FARGO — Fargo School Board members came up with three possible options to address overcapacity issues in south Fargo during Thursday's board meeting: year-round schools, a creative space plan, or one of the proposed boundary changes.

Several solutions were taken off the table during the meeting, including using portable classrooms, expanding class and graduation sizes, adding on to existing schools as well as schools with two "shifts."

Due to increased growth in south Fargo, Discovery Middle School and Davies High School are expected to be at capacity in the next few years.

In June, a task force recommended choices for redrawing school boundaries; however, the board may adopt a different approach instead of voting on school boundaries. The board asked the administration to present general information about each option at the board's Aug. 13 meeting.

The board is hoping to vote on one of the three proposed solutions in August. Whichever option is adopted will be a temporary measure until a new high school and a new middle school can be built in Fargo.

Year-round school

Several board members favored adopting year-round education for some of the schools.

Under this model, students in the overcrowded south town schools wouldn't have a traditional summer break, instead, students and teachers would have 45 days of instruction then two weeks of vacation. Students who are involved in sports would attend practice during their two-week break.

"It’s thinking outside of the box," board member Jennifer Benson said.

Under a year-round school model, a school could increase attendance by 20-25%, the board predicted because the entire school population is not present at the same time.

But this model would also require 20-25% more staff and teachers and incur additional costs, including transportation. However, it would allow students to attend the school closest to their home.

The model also has academic benefits, board president Robin Nelson said.

Some schools in the nation have moved to year-long school to combat learning loss in students during the summer.

During the work session, the board looked at an example school calendar and discussed how it may impact students and families, co-curricular activities, student employment and childcare available for parents during the school year.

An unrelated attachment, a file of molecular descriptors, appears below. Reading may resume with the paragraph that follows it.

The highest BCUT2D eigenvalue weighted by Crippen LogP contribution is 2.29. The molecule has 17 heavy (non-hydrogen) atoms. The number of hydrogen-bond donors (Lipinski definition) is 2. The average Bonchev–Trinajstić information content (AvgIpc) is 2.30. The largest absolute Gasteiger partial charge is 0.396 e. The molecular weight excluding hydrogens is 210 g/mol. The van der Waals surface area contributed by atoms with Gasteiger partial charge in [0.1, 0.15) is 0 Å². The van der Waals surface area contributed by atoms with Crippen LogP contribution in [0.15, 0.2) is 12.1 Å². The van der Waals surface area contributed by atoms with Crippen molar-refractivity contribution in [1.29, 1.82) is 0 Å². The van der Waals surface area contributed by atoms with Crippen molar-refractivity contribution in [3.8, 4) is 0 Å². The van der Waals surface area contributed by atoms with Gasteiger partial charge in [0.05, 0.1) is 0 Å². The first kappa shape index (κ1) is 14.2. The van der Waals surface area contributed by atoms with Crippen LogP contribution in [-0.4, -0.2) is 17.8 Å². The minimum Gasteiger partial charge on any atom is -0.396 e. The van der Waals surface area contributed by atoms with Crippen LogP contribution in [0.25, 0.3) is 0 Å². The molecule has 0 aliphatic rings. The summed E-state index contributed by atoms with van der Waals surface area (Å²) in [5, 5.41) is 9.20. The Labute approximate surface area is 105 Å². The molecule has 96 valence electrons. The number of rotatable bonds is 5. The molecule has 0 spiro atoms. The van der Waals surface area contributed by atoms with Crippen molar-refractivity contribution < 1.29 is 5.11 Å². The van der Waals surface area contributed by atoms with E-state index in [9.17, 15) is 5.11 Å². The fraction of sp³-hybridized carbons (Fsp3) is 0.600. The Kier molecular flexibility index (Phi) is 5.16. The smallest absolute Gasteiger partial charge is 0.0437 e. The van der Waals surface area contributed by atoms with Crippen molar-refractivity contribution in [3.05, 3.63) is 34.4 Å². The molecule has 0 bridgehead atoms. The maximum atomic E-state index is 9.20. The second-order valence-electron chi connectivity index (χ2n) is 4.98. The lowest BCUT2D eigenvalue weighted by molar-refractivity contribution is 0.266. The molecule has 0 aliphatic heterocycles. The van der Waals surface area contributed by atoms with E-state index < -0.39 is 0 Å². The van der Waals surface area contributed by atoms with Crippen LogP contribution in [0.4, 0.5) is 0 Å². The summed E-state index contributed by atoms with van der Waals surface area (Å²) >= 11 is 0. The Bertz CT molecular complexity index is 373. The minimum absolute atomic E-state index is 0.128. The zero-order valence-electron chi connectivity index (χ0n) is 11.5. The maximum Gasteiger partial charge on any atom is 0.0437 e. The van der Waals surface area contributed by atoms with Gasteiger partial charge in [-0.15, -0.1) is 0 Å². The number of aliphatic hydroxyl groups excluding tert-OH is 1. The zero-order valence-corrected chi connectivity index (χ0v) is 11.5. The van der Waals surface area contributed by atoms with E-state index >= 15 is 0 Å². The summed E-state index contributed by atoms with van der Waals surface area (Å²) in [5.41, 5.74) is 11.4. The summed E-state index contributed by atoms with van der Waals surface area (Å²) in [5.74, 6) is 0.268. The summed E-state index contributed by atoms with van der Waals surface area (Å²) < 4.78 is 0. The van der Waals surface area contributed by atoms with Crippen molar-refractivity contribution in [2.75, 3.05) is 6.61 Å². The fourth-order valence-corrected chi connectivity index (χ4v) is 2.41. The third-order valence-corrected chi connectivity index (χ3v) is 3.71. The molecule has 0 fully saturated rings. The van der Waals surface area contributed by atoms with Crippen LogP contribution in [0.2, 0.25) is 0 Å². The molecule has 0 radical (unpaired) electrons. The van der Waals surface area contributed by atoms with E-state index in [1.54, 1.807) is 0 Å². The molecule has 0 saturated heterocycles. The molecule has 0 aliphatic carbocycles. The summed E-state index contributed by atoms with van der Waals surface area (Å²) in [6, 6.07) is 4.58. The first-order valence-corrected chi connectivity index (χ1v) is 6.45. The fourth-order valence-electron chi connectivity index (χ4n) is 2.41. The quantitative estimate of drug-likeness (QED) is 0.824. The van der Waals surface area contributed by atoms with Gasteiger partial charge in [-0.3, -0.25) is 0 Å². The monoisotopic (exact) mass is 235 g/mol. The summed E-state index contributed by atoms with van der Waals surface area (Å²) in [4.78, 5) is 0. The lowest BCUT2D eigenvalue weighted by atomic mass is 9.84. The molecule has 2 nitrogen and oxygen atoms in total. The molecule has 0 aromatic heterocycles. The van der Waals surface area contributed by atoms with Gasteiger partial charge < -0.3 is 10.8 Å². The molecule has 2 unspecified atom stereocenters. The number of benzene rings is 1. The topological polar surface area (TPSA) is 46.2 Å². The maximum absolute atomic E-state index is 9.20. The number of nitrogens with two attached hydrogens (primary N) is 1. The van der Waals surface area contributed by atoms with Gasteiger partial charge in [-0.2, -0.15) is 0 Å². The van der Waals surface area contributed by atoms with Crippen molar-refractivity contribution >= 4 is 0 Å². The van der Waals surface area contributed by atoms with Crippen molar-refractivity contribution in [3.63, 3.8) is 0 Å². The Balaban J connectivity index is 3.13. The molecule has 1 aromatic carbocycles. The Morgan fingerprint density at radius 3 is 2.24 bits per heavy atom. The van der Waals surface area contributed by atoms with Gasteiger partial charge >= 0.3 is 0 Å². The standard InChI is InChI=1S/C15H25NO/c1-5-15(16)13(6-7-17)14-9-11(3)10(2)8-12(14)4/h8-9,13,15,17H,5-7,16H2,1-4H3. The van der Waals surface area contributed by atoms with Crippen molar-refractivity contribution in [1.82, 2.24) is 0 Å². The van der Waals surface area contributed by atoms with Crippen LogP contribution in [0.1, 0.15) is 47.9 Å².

Creative space

Another popular option was using available space in North High School to house South High students.

Under this model, students would attend temporary classes in another building. For example, ninth-grade students at Davies might attend class at South High School. These students would still be graduates of Davies High School and may be moved back to Davies High School after several years.

This plan would keep classes of students together but doesn't address parent's concerns about students attending a school further away from their home.

Several board members emphasized the importance of keeping students together from Kindergarten through high school and not separating neighborhoods.

A continued look at boundaries



The board hasn’t taken boundary changes off the table.

Previously, a task force of community members ranked two boundary options highest.

The board did not confirm they were only considering one of the specific boundaries. Currently, they’re considering an umbrella boundary change as an option. If that option is chosen, the board will then choose a specific map.

The board discussed how proposed boundary changes would affect transpiration time and costs, the ability to grandfather students into the school, the use of petitions so students can attend the same school as their siblings or future capacity issues.

"We're trying to address a problem in south Fargo, and we might have to impact three-fourths of Fargo to address it," board member Jim Johnson said. "I have a hard time sending students in the south to the north."

The administration will present information on the three options to the board at the next board meeting on Aug. 13. The board is hoping to make a final decision by the end of August.

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Readers can reach education reporter Emma Beyer, a Report For America corps member, at 701-241-5535 or ebeyer@forumcomm.com